Ports focus on disaster and continuity of operations planning in order to be prepared for the unexpected.
By Kathy A. Smith
When it comes to being prepared for an incident at any seaport, no matter the size or scope, comprehensive risk assessment, along with detailed planning, training and debriefing is critical. Planning involves the cooperation of a plethora of port personnel, as well as its area emergency responders and partner organizations.
Lessons learned from past incidents or those at other vulnerable entities, such as airports or schools, are invaluable when striving to prevent and respond to any kind of threat. Mobilizing the right team at the right time can make a huge difference in the prevention of loss of life and to reducing damage to systems and property. The overriding key is effective communication. Ports are working hard to continually update their response plans and work collaboratively for the best outcomes.
Continuity of Operations Planning (COOP) is key to balancing the needs of all customers, says Charles White, director, port security and emergency preparedness for the Jacksonville Port Authority (JAXPORT). “We recognize that we cannot protect everything equally, so our planning and resourcing is, at the end of the day, based on the probability of an incident occurring, and the assumed consequences for that event.”
JAXPORT’s COOP is designed to allow JAXPORT to provide all essential functions for up to 30 days, even if that means moving essential personnel and functions to off-site work locations both short and long term. Offsite data storage is critical to relieving any potential downtime.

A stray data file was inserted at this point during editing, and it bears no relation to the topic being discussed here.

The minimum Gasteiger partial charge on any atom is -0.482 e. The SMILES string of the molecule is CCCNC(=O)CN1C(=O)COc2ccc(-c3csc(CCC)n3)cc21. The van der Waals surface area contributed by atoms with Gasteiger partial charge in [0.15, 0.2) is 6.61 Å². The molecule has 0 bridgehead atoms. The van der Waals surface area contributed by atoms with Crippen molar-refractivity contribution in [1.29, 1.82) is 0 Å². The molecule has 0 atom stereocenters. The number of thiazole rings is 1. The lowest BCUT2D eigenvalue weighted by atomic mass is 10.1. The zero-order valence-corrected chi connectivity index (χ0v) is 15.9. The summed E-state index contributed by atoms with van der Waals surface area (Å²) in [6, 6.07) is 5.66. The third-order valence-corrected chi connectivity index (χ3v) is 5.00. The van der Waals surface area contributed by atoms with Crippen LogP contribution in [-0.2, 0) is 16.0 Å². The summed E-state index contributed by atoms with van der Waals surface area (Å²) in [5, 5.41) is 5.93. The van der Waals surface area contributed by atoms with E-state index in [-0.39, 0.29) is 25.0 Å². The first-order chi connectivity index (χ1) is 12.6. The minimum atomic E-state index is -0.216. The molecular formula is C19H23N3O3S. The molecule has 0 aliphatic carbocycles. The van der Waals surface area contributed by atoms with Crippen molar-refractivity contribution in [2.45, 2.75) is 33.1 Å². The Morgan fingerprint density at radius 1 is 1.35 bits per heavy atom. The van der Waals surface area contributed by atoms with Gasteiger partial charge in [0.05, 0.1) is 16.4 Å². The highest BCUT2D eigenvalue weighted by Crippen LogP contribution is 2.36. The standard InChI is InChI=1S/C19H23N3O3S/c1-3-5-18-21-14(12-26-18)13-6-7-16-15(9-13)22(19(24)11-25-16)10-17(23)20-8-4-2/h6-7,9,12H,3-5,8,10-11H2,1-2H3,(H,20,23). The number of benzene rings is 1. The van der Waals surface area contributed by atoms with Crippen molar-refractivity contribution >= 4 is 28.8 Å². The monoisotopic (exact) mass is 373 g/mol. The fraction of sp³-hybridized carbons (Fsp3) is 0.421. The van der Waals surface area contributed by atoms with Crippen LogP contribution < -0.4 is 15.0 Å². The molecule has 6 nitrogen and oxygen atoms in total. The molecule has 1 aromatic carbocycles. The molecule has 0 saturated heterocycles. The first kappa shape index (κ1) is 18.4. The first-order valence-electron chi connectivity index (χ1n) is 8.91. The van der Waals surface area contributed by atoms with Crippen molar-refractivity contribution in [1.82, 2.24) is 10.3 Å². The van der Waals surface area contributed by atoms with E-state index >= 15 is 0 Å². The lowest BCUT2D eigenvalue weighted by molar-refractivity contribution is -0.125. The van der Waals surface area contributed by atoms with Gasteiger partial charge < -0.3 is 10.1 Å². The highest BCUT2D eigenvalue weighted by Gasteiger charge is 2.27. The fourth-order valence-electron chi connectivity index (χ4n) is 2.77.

Breaking down those essential functions is a tedious but necessary task. “It has to be detailed by department, unit, individual, and be run with top-down guidance and support,” explains White. Beyond the 30-day period, JAXPORT transitions into a long-term recovery operation that is, in part, supported by the Northeast Florida Area Maritime Security Resumption of Trade Plan.
To further refine JAXPORT’s ability to manage critical incidents that could affect the Northeast Florida area, U.S. Coast Guard, Sector Jacksonville, Captain of the Port has developed a Port Coordination Team (PCT). The PCT consists of various stakeholders in the Maritime Transportation System that would function as a first line of communication to the Captain of the Port, providing status on the MTS, as well as advising the Captain on matters related to the incident.
Recently, JAXPORT ran a multi-agency exercise with a non-operating ship at one of the facility’s dockyards with a simulated fire in the engine room. Response teams practiced planned actions to deal with the fire while JAXPORT and partner organizations, including the vessel owner’s representatives, conducted notional planning on how to manage all other operations during similar critical incidents.